Shin Megami Tensei IV

Shin Megami Tensei IV

  • Publisher
    Nintendo
  • Developer
    Atlus
  • Release date
    23 May 2013

Building on the styles of ATLUS' Persona, Devil Summoner, and Devil Survivor titles, SMTIV is the first true successor to 2004's Shin Megami Tensei: Nocturne. The story of SMTIV revolves around the Samurai, the sacred protectors of the Eastern Kingdom of Mikado. As a newly appointed Samurai, players will struggle with factions that have nefarious designs on the world as they defend their home kingdom from a growing army of demons. Decisions players make throughout the course of the story will have lasting repercussions, as the fate of the world hangs in the balance.

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AGM score 83%
IGN 8.5
GameSpot 8
Metacritic 83
anime
sci-fi
rock music
polygonal 3d
sequel
sprite
fantasy
stereoscopic 3d
post-apocalyptic
turn-based
pixel art
moral decisions
role playing
rivaling factions
virtual console
not-so-bad guys
first-person perspective
tragic hero
tragic villain
nintendo power
ghosts
sword
dwarves
silent protagonist
no wrong choice
cyberpunk
multiple endings
psone classics
doomsday clock
kobolds
samurai
summoning
chimera
mythology
dialogue trees
katana
branching story line
message
wyvern
throne
summoners
villain turned good
new protagonist in sequel
behemoth
battle screen
petrification
armageddon
dullahan
e3 2016
furigana
trolls
horror
corpse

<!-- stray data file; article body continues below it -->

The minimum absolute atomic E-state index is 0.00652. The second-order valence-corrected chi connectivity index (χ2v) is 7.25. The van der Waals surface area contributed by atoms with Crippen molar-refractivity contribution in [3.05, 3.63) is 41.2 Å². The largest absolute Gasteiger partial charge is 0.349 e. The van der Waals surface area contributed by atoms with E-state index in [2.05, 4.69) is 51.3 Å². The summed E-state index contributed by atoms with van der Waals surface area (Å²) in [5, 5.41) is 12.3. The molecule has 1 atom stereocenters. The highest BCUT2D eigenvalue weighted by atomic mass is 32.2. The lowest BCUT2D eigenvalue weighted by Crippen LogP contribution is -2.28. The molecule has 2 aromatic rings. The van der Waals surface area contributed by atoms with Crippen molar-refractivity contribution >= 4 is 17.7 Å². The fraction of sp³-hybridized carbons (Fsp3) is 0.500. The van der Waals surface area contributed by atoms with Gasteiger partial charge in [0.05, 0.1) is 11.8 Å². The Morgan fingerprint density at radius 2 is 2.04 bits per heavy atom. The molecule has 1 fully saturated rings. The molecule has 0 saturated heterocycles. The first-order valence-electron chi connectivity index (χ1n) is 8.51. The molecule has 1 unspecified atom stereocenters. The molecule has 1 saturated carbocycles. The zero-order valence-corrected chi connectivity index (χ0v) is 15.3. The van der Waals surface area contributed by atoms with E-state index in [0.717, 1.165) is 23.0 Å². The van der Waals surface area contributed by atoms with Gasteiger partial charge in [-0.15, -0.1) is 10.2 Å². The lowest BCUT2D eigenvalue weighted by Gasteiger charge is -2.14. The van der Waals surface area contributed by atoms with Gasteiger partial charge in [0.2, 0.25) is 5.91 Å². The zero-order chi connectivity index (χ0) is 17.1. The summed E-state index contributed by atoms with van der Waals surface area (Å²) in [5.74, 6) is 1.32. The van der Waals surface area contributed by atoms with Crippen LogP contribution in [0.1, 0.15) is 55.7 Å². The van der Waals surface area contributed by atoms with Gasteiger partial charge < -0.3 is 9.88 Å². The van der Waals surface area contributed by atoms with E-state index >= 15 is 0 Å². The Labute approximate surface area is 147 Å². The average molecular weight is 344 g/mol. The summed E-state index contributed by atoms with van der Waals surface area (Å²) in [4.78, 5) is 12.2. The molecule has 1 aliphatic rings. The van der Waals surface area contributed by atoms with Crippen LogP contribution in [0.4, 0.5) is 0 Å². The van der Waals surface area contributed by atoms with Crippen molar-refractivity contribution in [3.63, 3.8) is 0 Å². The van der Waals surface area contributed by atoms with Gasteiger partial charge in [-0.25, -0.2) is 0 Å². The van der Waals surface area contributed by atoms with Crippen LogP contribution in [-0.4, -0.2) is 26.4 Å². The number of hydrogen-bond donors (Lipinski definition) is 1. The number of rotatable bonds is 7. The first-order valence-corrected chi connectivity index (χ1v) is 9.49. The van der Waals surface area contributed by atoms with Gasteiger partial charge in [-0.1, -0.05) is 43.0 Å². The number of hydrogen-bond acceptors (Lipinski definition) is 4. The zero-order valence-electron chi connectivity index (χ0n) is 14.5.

orcs
ogres
black market
level up health refill
souls
using dialogue to avoid combat
slime monster
alternate reality
vampire
elves
gotta catch 'em all
manticore
titan
centaurs
minotaurs
cyclops
harpy
sirens
reputation
phoenix
lawbreaking
enemy capture
genie
students
school uniform
phallic imagery
teachers
order and chaos
bad endings
proxy battles
saint beasts
in-game e-mail
hero turned evil
fetus as a final boss
pov cutscene
immortality
angel
slime
the seven deadly sins
monsters that look suspiciously like genitalia
demonic protagonist
berserkers
goblins
negotiation
spriggan
demon
valkyrie
succubus
virtue
oni
fusion
incubus
lamia
archangel
gorgons
ghoul
lunar cycle
press turn system
ifrit
rakshasa
leanan sidhe
power
dominion
principality
griffons
monster capturing
ignis fatuus
chupacabra
gnomes
cockatrice
divide & conquer
catoblepas
roc
gremlins
thunderbird
mandragora
zombie dogs
reincarnation
combat dialogue
comp
hag
fire lizard
demon hunter
poltergeist
demonica suit
role-playing
tengu
seraph
kitsune
zoroastrianism
demon negotiation
demiurge
cherub
mou-ryo
chemtrail
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About Shin Megami Tensei IV

Shin Megami Tensei IV is released by Nintendo in 23 May 2013. The game is designed by Atlus. Shin Megami Tensei IV is a typical representative of the Role-playing (RPG) genre. Playing Shin Megami Tensei IV is a pleasure. It does not matter whether it is the first or a millionth hour in Role-playing (RPG), there will always be room for something new and interesting. Thrilling levels and gameplay Shin Megami Tensei IV will not leave anyone indifferent. The complexity of gameplay increases with each new level and does not let any player get bored.